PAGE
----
Around this point I was beginning to get increasingly stressed and irritated, between the time, the traffic, and problems with the phone signal. SJ tried to calm me after she’d been into McDonald’s, and we decided that we weren’t going to make it to Waynesboro; it was just going to prove to be too much for us to have to race there. Instead we decided that we would be better to aim for somewhere more reachable in a sane time, so we decided to head for Morgantown, WV, and we set off again.

Crossing the Ohio river at Beaver Looking south-west along the river.
Crossing the Ohio river at Beaver Looking south-west along the river
"World Famous" Midway Bar & Grill. I'm convinced. Somewhere between Beaver and Washington.
“World Famous” Midway Bar & Grill. I’m convinced. Somewhere between Beaver and Washington

Looking at those shots of the road, I’m struck by how much I never really appreciated those little strips of pavement – they’re not even very wide – and how much more at ease I feel with them there – until I suddenly came to The Land Of No Shoulders. Seriously, in both England and Germany, there is only about 1 inch of shoulder on roads like that – and it increases my stress so much. Not too far from my home, there’s roads like that with no shoulder and with walls on both sides, to boot! Just a foot or two of extra pavement, and everyone’s so much more relaxed, and road blocks (when cars break down) are avoided, and and and…

We got back onto I-376 so that we could cross the river and then left to get onto state highway 18 at junction 39. It’s rather hard to tell from the Rand McNally map, and Google Maps on a phone, but 18 is a really twisty road, and while it was scenic I wasn’t able to enjoy it: as we went along I was trying to look up hotel reviews and book a room for the night, the phones were low on battery power, signal kept coming and going, places I called wanted entirely too much for the night, the car was getting low on petrol and the only places we were passing were BP gas stations (I’m very choosy about gas stations: Exxon and BP are both off the list.) – they appear to have completely stitched up the retail gasoline outlets along that highway – and I was just getting more and more frustrated and angry about the situation. Eventually SJ pulled into an insanely wide driveway (it turns out it was the entrance to the First Niagara Pavilion amphitheatre), stopped, and we talked over the problem.

SJ started by calling 1-800-Holiday, the freephone number for Holiday Inn, to get them to look for hotels in the area of Morgantown, and they were all charging far more than we’d expect for the night. So we set about checking other hotels and reviews, and while we could find some that were less expensive, their reviews were all consistently poor or terrible! I can often rule out some reviews easily, for example ones complaining about ‘older properties’ tend to be people with hilarious expectations. I’ll never forget the one time I had a party of 4 checking into my 7 year old property, which had earned – not bought – the highest rating every single year from the chain it belonged to. For its tier, it was actually a really ace property. It seemed to be two couples: one man had made the reservation. His partner asked me how old the property was, and when I told her 7 years, she got a bit upset, turned to him, and said, “Five years.” Five years was her maximum on how old she wanted a property to be. Wow. She’s obviously NEVER going to travel to Europe! When they start complaining about bedbugs, dirty linens, and broken fixtures, though, I tend to pay more attention. So SJ called back the Holiday Inn freephone number, and talked to the operator about a room at one of the hotels mentioned in her previous call to the line; a jacuzzi suite at the Holiday Inn Express Morgantown. While it was more than we’d like, we decided that it wasn’t much more expensive than any of the other rooms there (it was about $10 more, so that was a no-brainer), it was SJ’s birthday, and we could do with a relaxing soak, so we went ahead and booked it there and then. As it turned out, our timing was incredibly lucky, but we didn’t realise it at the time.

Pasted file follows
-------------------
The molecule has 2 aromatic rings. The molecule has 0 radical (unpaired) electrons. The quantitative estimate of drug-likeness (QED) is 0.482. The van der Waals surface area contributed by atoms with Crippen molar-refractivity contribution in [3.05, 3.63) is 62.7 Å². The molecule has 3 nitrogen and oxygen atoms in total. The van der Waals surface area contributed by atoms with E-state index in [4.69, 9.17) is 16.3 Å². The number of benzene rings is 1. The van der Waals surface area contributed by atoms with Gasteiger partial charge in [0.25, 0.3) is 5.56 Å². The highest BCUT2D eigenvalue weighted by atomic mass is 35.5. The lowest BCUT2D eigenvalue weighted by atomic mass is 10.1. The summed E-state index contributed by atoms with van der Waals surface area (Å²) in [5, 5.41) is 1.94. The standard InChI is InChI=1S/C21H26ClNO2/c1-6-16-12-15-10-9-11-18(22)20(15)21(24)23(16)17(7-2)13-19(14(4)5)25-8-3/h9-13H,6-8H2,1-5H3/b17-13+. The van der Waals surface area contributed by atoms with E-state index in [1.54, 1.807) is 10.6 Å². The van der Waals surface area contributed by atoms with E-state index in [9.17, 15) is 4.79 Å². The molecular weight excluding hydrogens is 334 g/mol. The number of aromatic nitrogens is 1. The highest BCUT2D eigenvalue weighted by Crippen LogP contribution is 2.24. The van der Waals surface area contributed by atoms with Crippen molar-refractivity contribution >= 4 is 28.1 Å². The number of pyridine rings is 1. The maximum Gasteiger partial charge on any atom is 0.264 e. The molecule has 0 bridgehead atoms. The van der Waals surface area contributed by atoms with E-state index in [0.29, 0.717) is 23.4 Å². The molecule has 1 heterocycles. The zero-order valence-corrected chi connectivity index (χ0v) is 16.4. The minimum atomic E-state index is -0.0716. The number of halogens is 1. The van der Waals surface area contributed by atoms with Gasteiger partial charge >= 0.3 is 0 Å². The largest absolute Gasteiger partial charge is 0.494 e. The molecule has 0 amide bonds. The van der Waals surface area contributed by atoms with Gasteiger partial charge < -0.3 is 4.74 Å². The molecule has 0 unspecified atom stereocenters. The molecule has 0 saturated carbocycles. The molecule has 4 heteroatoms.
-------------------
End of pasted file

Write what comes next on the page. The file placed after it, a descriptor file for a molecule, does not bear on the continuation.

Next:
This made me feel much better, as we now had somewhere to stay the night I could stop stressing about that; all we needed to be concerned about was the gas situation, and we knew we’d make it to Washington, Pennsylvania where we’d be shocked if we couldn’t find a non-BP gas station. So, I finally started to relax and enjoy the drive at this point, and SJ’s arms got a bit of a workout twisting the steeering-wheel around; good practice for the coming few days…

At Washington we drove through the middle of the town and came upon a Valero on Jefferson Avenue where we stopped and fed the car its much-needed go-juice. While SJ went into the shop to get a receipt (the pumps were out of paper), I cleaned the windows and tallied up mileage. We decided that the best thing we could do now was to get on I-79 south just to the east of Washington, and that would take us down to Morgantown. US-19 runs close to I-79, and we could have taken that instead, but between the twistiness of the road we’d just been on, and the time, the interstate won simply on the basis of getting us to our hotel jacuzzi faster.